That brings us to Paul Clegg’s last child, Florence, Sir Paul McCartney’s grandmother, born around 1874 or 75. Her only natural brother, the second Gilbert, who may have known Jim McCartney, Paul’s father, very briefly, married Rose Roberts in West Derby in 1891 and by 1911 had 4 surviving children out of 6 born, Jane, Gilbert, John Paul and Joseph Gilbert. According to later census returns, Gilbert senior first worked as a dock labourer and lived at 152 Friar Street in the Everton area, but by 1911 he was employed as a tram conductor, living at 6 Blyth Street, Everton. He died in 1941. Paul Clegg had died in Liverpool towards the end of 1879, aged 64. Jane Clegg is listed in the 1881 census as a ‘fishmonger’s widow’.

It is at this point that the McCartneys enter the story. Joseph McCartney was born on 25th November 1866 at Great Homer Street, a few months after Liverpool was hit by a cholera epidemic which killed hundreds. Joe was the grandson of a possible Irish immigrant (although his grandfather’s origin has never been definitely proven), and worked all his life in the Liverpool tobacco company, Cope Brothers & Co. He was also the first performing musician in a so-far unbroken line in the McCartney family, playing the E-flat bass tuba, and being followed by his son, James (The Masked Melody Makers and Jim Mac’s Jazz Band), Paul (who had a popular beat combo called The Beatles), and Paul’s son, James, born in 1977.

Great Homer Street in 1852, the decade before Joe McCartney was born

Joe McCartney met Florence (Florrie) Clegg, and they married in 1896. Four children were born, of which two died, before James, father of the future Beatle, was born on 7th July 1902 at 8 Fishguard Street, in the Everton district of the city. From this point, of course, the story is well-known, and has been told many times.

A series of remarkable coincidences emerge out of this story, regarding the origins of both Paul McCartney and John Lennon. Both owe their very existence to a close ancestor that married three times, with their last wife being their former servant, and with her being the mother of the two Beatles’ direct ancestor. In each case, the first two wives were called Anne (or Annie) and Margaret. Also in each case, the father in question had the same given name as his famous descendant.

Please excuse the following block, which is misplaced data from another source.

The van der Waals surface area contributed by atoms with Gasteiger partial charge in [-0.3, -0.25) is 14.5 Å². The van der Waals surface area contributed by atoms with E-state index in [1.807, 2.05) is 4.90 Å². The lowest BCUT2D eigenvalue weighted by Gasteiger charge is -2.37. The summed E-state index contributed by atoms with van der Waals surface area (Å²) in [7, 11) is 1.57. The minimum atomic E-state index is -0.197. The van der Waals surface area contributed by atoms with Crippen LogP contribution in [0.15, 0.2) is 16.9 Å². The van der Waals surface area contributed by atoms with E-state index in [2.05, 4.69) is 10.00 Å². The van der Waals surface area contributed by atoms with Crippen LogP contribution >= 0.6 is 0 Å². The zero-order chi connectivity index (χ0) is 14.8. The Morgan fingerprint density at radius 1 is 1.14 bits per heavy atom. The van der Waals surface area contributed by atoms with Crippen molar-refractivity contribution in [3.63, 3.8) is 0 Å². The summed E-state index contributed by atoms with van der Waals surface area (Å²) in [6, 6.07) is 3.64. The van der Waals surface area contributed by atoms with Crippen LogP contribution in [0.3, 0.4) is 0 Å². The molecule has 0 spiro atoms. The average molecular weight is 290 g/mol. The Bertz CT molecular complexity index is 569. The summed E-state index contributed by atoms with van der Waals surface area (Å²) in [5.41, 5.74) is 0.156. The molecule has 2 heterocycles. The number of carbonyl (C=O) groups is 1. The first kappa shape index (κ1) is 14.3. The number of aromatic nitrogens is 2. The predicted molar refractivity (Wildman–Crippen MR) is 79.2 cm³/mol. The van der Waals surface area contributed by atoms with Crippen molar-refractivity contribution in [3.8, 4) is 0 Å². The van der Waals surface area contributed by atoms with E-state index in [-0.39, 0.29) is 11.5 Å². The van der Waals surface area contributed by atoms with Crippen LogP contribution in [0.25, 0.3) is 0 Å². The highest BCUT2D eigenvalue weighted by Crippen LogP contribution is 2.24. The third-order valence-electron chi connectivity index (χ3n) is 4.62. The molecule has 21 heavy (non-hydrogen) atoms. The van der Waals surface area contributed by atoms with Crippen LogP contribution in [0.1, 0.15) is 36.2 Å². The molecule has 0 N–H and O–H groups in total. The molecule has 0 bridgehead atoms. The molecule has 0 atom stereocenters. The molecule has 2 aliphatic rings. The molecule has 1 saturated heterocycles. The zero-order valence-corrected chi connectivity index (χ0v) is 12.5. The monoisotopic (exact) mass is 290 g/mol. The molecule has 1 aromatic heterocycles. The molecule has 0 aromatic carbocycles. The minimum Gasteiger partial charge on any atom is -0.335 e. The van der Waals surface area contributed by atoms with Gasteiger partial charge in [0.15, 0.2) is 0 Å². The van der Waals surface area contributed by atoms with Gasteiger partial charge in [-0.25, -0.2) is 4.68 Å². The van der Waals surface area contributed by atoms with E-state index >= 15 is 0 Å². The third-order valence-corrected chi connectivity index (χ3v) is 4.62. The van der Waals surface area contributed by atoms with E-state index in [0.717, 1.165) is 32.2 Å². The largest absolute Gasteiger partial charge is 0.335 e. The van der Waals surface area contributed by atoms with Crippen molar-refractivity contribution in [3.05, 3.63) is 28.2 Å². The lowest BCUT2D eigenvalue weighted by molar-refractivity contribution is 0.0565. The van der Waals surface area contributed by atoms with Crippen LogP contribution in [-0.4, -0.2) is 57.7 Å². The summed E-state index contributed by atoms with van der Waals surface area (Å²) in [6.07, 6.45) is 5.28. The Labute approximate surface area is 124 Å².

There are many facets to the Beatles story, and dedicated fans, biographers and historians are always looking for new angles to tell the story, uncovering places and sites which then get added to the ‘must visit’ itinerary. I am left to wonder if the still-quiet village of Ballabeg knows its small part in producing one of the greatest musicians of the 20th century, or would even welcome such attention!

*My thanks and acknowledgement go to Gwyn Hughes for the donkey work he did on the ancestry bit.


© Copyright 2018 Philip Kirkland. No original part of this work may be reproduced in whole or in part in any manner without the permission of the copyright owner.

A Life Of Many Mysteries – John Lennon’s Grandfather Jack

There are many Beatles myths. All researchers and historians are fallible, and sometimes even commit to print what they think must be facts, even when there is no absolute proof of said fact. The rise of social media only perpetuates such myths, which gives rise to answers such as, “Yes, it’s true; it’s in [famous author]’s book”. Some myths are considered more fact than others, and one of the stronger ones says that John (Jack) Lennon, John Winston Lennon’s grandfather, emigrated to the USA in the 1890s (or earlier) to join “Andrew Robertson’s Colored Operatic Minstrels” and, returning to Liverpool some years later, passed on his musical talent to his son, Alfred Lennon and, in turn to the famous John. A nice way to build a musical dynasty, but is it true?

I am no more able to find proof that it happened, or didn’t happen, than the most respected Beatles historian, nor would I be audacious enough to claim I have the definitive answer, but as no one has yet found incontrovertible evidence of it happening, it is interesting to look at the known facts about Jack Lennon’s life, and having done so, I come to the conclusion that no such events took place – while having an open mind, and being willing to accept the contrary evidence of some future research.

It is telling that such an authority as Mark Lewisohn doesn’t even touch on the subject in the first volume of his mega-biography and, like most Beatles’ writers, I tend to think there is a good reason for that, but it’s always a good idea to do ones own research, rather than to take someone else’s word for it, however respected the views of that author are … after all, that’s how myths start!